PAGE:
Chase Adds JetBlue as a Transfer Partner, Loses Korean Airlines

Chase Adds JetBlue as a Transfer Partner, Loses Korean Airlines

Chase added JetBlue as an Ultimate Rewards transfer partner today, a few days after losing Korean Airlines. JetBlue is one of my favorite U.S. airlines and one of the few that isn’t packing their planes with seats at the expense of leg-room. They provide free in-flight Wi-Fi, free cable TV, and serve gourmet snacks on the flight. I have not flown on their transcontinental premium cabin called Mint just yet.  It is a product which many travel enthusiasts have rated as the best business class service for domestic flights in the U.S. JetBlue routinely has flash sales and when the cash price of a ticket is cheap, so is the redemption using their frequent flier miles for that particular flight. If you’re based in the Boston, NYC, Orlando, Fort Lauderdale, and Los Angeles areas where JetBlue has a vast network, you will benefit from this partnership the most. You can transfer UR points into JetBlue if you have the Chase Sapphire Reserve or the Chase Sapphire Preferred. If you have the AMEX Platinum or Gold, you can also transfer AMEX Membership points. Most of the time, the transfer rate is 1000 AMEX points for 800 JetBlue TrueBlue miles (right now its 1:1 as a promotion) so I would advise against using the AMEX option at the non-promotional rate. Chase has it as 1:1 but also remember to use the Chase Portal and see if you can get a better redemption if you have the Chase Sapphire Reserve. You get 1.5 points per mile by booking through their portal and it’s certainly possible that the UR travel portal may be the better redemption option versus transferring to JetBlue.


Unfortunately, this comes a few days after the news that Chase has dropped Korean Airlines as one of their transfer partners. For international and long-haul travel, this was a very valuable SkyTeam transfer partner as you were able to get great travel redemption’s on SkyTeam alliance partners such as Delta, KLM, Air France, Alitalia, Aerolineas Argentinas, and non-alliance partners such as Emirates. From the continental U.S., it was possible to fly from the East Coast to Hawaii for 25k miles round-trip, a bargain when you consider the cash price frequently tops $1k. Here is to hoping that Chase adds another transfer partner that has a vast international network such as Korean Airlines.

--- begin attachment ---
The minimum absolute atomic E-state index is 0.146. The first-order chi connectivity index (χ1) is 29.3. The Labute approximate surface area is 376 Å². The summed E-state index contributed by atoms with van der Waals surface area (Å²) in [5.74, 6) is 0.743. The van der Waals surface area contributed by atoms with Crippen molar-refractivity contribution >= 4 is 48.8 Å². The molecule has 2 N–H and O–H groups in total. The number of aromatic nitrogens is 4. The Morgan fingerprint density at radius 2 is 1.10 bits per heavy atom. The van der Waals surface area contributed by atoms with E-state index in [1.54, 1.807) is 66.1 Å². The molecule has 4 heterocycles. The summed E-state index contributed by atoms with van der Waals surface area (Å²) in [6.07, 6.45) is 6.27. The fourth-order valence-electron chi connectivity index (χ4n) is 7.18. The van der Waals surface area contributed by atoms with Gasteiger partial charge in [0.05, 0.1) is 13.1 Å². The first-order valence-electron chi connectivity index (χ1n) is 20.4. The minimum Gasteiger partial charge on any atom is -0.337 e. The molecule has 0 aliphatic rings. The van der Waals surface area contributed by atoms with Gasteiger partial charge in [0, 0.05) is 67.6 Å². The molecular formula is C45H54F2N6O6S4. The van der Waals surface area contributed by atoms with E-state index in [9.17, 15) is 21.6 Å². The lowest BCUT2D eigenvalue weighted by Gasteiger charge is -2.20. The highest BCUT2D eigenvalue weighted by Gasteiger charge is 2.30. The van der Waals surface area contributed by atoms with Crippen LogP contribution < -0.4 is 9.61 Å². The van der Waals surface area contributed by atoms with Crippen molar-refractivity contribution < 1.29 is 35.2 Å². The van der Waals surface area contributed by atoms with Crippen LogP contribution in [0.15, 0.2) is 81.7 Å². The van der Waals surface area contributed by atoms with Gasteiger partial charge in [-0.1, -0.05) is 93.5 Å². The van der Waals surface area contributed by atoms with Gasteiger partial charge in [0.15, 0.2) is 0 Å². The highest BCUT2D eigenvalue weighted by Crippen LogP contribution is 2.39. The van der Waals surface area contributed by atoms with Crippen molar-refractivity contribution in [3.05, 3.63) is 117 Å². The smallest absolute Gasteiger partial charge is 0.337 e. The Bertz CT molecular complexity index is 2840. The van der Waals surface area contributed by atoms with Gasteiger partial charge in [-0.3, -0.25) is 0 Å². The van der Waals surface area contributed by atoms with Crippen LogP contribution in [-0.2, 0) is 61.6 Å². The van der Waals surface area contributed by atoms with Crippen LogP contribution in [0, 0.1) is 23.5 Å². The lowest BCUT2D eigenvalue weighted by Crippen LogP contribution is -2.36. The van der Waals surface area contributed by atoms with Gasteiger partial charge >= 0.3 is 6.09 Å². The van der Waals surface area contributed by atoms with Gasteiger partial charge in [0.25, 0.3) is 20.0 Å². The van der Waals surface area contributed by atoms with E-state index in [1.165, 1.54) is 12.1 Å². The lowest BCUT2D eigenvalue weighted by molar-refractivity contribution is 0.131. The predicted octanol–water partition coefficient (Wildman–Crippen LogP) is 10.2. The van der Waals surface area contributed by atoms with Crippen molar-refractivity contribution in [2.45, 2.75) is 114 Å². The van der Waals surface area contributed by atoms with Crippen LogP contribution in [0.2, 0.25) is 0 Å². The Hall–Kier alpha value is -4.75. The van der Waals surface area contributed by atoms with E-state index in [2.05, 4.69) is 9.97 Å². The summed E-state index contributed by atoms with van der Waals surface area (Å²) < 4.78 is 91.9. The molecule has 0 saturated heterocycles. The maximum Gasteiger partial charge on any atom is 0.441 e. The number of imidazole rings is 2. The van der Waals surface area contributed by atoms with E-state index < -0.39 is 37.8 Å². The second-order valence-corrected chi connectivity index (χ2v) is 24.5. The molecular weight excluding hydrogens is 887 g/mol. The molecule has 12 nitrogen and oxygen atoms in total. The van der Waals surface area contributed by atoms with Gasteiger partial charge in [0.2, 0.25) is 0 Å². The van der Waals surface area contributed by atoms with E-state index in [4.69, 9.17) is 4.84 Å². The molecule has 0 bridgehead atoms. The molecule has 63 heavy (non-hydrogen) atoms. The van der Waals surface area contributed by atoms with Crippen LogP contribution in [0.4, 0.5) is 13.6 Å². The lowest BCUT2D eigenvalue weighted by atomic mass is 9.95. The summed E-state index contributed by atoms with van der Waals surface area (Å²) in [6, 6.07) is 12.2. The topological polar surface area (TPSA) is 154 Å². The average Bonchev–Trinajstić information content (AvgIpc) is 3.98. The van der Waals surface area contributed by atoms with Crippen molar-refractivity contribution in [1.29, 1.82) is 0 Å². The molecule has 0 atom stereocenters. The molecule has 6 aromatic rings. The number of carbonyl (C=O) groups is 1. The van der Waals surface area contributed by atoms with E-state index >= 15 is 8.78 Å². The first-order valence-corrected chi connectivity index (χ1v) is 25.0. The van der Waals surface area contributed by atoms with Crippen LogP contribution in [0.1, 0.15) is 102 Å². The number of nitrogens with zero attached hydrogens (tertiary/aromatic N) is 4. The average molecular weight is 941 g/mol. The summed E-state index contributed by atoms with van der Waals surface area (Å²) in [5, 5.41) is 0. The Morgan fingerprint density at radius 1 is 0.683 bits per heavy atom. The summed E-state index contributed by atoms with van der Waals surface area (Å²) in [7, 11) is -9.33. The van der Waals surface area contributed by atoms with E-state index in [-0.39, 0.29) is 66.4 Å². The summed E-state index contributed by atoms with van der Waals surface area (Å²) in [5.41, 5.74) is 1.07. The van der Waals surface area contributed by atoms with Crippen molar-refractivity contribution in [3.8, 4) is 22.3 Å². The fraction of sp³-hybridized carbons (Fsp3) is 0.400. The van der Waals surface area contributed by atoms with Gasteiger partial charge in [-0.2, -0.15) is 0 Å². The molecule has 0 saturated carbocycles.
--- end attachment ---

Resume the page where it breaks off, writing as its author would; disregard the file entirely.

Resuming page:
JetBlue Making Significant Changes to its Partnership With Amazon

JetBlue Making Significant Changes to its Partnership With Amazon


Simply put, this really sucks. I have benefitted greatly from this partnership between JetBlue and Amazon over the last 18 months or so and I am sure many of you reading this have benefitted as well. Even though I’d still get points if I make an Amazon purchase while flying and being connected to JetBlue wifi, I don’t fly JetBlue enough where I’d be able to take advantage of this frequently. If you’re based in the Midwest or a smaller airport that doesn’t have a ton of JetBlue service, you’re probably in the same boat. It’s even harsher for those who utilize the free two-day shipping with Amazon Prime frequently. I have no idea whether it was Amazon or JetBlue that called off the partnership but you have until March 27th to accumulate TruBlue points via Amazon shopping.

Beware of How You Joke Around With a Pilot – First Hand Account

Beware of How You Joke Around With a Pilot – First Hand Account

Thanks to Tyler Stone, a great friend and special contributor to MilesForPlaces for sharing this first hand account on a recent flight from Orlando, Florida to Albany, NY.

“On this day, my JetBlue flight was scheduled for an 11:40 am departure out of Orlando to Albany. The boarding process was business as usual.  Everyone  was already on the plane.  Then around noon, just prior to taxiing out to the runway, the Captain announced that there would be a further delay. He went on to say that he had been piloting for over 25 years and takes his job very seriously. He has built his life and his family around this career and has a clean record (sounds very agitated)